History of Tar:

The word “tar” can be seen both in the music writings and poetries of the Medieval Persia. But, it is not clear that tar is the same as the present instrument. Also, in the past there were instruments which were called the shish tar, panj tar, and chahar tar. But, these names just tell us about the number of the strings in each instrument since “shish” is six, “panj” is five, and “chahar” is four. According to the paintings in the Chehelsotun building from the Shah Abas Safavid time, we can infer that at that time an instrument similar to the present tar did not exist. In one of these paintings showing a banquet of the Shah some instruments, such as the ney, daf, qanun, kamanche, and a string instrument like the tar are seen. Usually, the existence of some old paintings showing a particular instrument is one way of tracing back its history, and since such a painting was not found for the tar yet, we can say that the present day tar is not very old.

Probably, it dates back to 200 or 250 years ago. The oldest image of the tar dates back to the reign of Naser al-din Shah Qajar. In this painting Mirza Ali Akbar Khan Farahani is teaching the tar to some people at the court. The tar became a common urban instrument during Fath Ali Shah Qajar’s time. Also, the repertoire of Persian art music or radif was arranged by the tar players of this time. Except Azerbaijan, the tar does not exist in any regional music traditions of Persia. But, there is an instrument called rūbāb which is similar to the tar to some extents and it is played in Baluchistan, Pakistan, and Afghanistan.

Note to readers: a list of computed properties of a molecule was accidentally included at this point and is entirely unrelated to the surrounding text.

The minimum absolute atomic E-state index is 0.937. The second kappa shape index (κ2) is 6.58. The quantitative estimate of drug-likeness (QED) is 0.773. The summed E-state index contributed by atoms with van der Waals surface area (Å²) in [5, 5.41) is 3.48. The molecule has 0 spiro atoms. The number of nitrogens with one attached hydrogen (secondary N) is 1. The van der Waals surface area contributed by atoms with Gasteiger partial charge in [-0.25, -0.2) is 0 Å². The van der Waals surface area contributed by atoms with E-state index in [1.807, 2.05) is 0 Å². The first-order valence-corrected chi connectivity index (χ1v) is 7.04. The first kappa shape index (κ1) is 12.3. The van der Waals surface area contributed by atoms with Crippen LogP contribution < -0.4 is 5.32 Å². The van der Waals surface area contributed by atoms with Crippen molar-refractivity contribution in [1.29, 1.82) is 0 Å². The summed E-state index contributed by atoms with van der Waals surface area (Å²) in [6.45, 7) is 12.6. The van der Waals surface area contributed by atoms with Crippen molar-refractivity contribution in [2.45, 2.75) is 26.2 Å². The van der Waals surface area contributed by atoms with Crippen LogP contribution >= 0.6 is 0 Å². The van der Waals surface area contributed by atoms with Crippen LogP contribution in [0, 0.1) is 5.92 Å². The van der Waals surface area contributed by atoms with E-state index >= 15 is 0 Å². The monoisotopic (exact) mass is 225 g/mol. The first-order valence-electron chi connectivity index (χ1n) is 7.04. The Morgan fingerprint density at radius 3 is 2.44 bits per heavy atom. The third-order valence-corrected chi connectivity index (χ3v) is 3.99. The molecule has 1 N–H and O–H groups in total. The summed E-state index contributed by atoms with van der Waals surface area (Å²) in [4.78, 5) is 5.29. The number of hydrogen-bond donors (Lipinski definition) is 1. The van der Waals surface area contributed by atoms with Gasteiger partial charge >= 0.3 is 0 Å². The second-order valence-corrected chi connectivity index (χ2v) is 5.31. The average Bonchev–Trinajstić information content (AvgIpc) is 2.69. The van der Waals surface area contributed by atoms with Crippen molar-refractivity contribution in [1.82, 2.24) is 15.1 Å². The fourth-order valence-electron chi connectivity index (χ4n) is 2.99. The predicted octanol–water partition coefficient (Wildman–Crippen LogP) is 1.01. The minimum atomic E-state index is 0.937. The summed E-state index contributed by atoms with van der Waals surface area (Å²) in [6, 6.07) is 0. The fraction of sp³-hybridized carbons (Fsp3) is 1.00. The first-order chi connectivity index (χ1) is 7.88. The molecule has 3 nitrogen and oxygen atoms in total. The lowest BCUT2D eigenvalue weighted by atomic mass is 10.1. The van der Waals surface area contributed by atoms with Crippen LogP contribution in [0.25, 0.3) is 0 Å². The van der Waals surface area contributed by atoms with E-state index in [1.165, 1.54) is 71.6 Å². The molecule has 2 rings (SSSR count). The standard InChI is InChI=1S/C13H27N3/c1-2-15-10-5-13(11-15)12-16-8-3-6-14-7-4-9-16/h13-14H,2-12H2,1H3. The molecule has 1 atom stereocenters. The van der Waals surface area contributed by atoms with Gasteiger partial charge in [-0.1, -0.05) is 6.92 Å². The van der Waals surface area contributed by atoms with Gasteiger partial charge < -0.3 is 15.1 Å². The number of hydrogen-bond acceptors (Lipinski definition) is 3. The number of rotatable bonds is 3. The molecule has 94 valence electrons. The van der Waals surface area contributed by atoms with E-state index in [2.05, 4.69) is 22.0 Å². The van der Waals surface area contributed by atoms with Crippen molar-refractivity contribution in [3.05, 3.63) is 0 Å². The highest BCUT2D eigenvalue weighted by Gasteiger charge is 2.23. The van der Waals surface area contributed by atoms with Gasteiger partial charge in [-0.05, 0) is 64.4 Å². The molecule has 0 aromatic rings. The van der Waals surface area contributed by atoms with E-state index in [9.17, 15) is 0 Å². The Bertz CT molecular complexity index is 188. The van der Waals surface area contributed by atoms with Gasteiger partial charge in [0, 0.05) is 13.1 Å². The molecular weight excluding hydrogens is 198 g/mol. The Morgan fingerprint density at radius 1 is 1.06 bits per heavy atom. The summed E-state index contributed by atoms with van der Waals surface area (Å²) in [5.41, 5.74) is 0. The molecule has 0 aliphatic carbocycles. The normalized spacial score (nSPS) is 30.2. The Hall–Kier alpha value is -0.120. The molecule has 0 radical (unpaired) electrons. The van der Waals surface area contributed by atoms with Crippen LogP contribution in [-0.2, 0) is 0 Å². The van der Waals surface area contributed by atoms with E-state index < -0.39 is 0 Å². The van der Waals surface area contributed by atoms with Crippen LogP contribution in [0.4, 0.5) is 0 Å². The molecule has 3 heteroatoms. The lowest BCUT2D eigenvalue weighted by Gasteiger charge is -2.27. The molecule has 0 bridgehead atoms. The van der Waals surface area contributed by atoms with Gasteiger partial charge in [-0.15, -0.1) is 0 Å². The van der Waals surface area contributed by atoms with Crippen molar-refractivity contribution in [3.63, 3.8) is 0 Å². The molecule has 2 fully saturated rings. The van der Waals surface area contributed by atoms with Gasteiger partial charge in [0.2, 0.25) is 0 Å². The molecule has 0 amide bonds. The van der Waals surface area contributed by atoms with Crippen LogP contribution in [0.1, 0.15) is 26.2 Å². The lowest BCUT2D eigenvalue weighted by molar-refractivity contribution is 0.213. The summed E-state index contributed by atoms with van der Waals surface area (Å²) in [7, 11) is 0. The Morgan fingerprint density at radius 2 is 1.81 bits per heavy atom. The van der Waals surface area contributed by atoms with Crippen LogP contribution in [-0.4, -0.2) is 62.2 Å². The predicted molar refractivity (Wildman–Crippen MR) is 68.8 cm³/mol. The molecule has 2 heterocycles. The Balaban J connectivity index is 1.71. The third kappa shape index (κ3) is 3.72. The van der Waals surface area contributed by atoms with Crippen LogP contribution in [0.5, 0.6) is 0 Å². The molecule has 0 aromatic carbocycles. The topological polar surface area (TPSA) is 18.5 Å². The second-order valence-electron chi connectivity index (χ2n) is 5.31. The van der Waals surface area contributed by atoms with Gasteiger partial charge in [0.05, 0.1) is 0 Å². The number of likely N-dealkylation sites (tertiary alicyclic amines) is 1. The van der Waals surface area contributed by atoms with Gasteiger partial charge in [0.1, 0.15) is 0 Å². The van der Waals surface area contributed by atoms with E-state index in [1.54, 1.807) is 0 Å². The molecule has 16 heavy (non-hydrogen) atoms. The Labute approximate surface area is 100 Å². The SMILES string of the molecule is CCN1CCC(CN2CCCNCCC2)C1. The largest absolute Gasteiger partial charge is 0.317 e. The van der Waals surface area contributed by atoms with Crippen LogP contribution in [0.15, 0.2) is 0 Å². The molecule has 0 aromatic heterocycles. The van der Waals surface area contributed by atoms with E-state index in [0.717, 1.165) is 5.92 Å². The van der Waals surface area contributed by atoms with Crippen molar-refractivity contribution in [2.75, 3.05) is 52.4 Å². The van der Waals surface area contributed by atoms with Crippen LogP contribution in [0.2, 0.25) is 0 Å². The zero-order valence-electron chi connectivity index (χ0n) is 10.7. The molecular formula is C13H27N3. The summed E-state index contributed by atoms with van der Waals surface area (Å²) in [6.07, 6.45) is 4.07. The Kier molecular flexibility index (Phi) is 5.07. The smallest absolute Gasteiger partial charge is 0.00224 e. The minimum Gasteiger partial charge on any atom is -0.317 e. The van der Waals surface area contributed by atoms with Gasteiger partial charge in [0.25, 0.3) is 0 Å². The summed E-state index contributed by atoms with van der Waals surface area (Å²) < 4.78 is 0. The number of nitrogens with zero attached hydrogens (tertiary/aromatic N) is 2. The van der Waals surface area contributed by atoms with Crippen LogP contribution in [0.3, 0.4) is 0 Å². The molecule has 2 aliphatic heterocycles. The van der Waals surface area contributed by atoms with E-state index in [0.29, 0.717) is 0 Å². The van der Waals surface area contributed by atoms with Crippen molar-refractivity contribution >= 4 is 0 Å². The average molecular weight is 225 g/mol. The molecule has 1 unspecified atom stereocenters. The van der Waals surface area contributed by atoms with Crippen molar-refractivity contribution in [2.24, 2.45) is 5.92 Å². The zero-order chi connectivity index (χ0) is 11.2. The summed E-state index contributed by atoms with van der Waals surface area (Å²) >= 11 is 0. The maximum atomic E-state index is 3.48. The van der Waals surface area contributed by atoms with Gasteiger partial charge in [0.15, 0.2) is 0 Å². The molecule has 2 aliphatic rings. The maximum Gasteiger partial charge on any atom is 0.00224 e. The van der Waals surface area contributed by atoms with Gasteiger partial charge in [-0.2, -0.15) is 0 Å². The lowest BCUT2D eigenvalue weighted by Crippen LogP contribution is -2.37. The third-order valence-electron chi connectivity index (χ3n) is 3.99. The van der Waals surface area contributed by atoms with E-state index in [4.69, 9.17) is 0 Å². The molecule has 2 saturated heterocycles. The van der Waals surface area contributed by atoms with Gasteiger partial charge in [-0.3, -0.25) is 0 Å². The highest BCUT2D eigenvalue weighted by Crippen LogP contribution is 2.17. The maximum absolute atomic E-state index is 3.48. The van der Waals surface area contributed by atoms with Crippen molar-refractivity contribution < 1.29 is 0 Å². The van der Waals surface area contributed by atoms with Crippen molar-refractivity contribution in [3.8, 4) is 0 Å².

Jean During, a contemporary French ethnomusicologist believes that the present tar is a descendent of the rūbāb since both have double bowls covered by an animal skin. There is a different version of the tar in Azerbaijan which is called Qafqazi tar. According to Vertkov and other scholars, this instrument was not seen in that province until the late eighteenth century. In that time, Sadiq Oqli, a skilled musician, added three drone strings to the Persian tar and changed its shape a little. Therefore, many believe that the Qafqazi tar is made after the Persian tar and is also a descendent of the rūbāb.Now, the Qafqazi tar has eight strings and its bowl is smaller than the Persian one. Like the tar of the Qajar period, the Qafqazi tar is held on the chest. The oldest tar which is detected in the West was the one seen in 1910 in a museum in Britain. Also, Gobineau, a French scholar, writes that he saw the tar playing of Aqa Ali Akbar Farahani in 1856 in Tehran.

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